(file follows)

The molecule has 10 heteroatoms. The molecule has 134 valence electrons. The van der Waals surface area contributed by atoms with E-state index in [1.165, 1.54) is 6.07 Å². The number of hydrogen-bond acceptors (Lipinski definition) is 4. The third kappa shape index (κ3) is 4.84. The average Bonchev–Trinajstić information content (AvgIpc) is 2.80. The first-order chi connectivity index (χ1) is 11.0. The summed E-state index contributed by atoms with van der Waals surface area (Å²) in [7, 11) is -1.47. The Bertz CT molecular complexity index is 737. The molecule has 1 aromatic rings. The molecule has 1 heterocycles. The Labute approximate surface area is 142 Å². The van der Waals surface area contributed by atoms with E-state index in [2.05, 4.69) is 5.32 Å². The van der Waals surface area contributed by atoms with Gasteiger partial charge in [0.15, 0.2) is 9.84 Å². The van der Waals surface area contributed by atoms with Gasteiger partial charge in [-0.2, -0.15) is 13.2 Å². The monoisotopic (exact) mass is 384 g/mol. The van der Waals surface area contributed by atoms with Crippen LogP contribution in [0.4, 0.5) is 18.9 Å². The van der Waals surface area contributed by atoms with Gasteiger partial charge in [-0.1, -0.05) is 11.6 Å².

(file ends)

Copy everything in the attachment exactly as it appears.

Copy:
The molecule has 10 heteroatoms. The molecule has 134 valence electrons. The van der Waals surface area contributed by atoms with E-state index in [1.165, 1.54) is 6.07 Å². The number of hydrogen-bond acceptors (Lipinski definition) is 4. The third kappa shape index (κ3) is 4.84. The average Bonchev–Trinajstić information content (AvgIpc) is 2.80. The first-order chi connectivity index (χ1) is 11.0. The summed E-state index contributed by atoms with van der Waals surface area (Å²) in [7, 11) is -1.47. The Bertz CT molecular complexity index is 737. The molecule has 1 aromatic rings. The molecule has 1 heterocycles. The Labute approximate surface area is 142 Å². The van der Waals surface area contributed by atoms with E-state index in [2.05, 4.69) is 5.32 Å². The van der Waals surface area contributed by atoms with Gasteiger partial charge in [0.15, 0.2) is 9.84 Å². The van der Waals surface area contributed by atoms with Gasteiger partial charge in [-0.2, -0.15) is 13.2 Å². The monoisotopic (exact) mass is 384 g/mol. The van der Waals surface area contributed by atoms with Crippen LogP contribution in [0.4, 0.5) is 18.9 Å². The van der Waals surface area contributed by atoms with Gasteiger partial charge in [-0.1, -0.05) is 11.6 Å².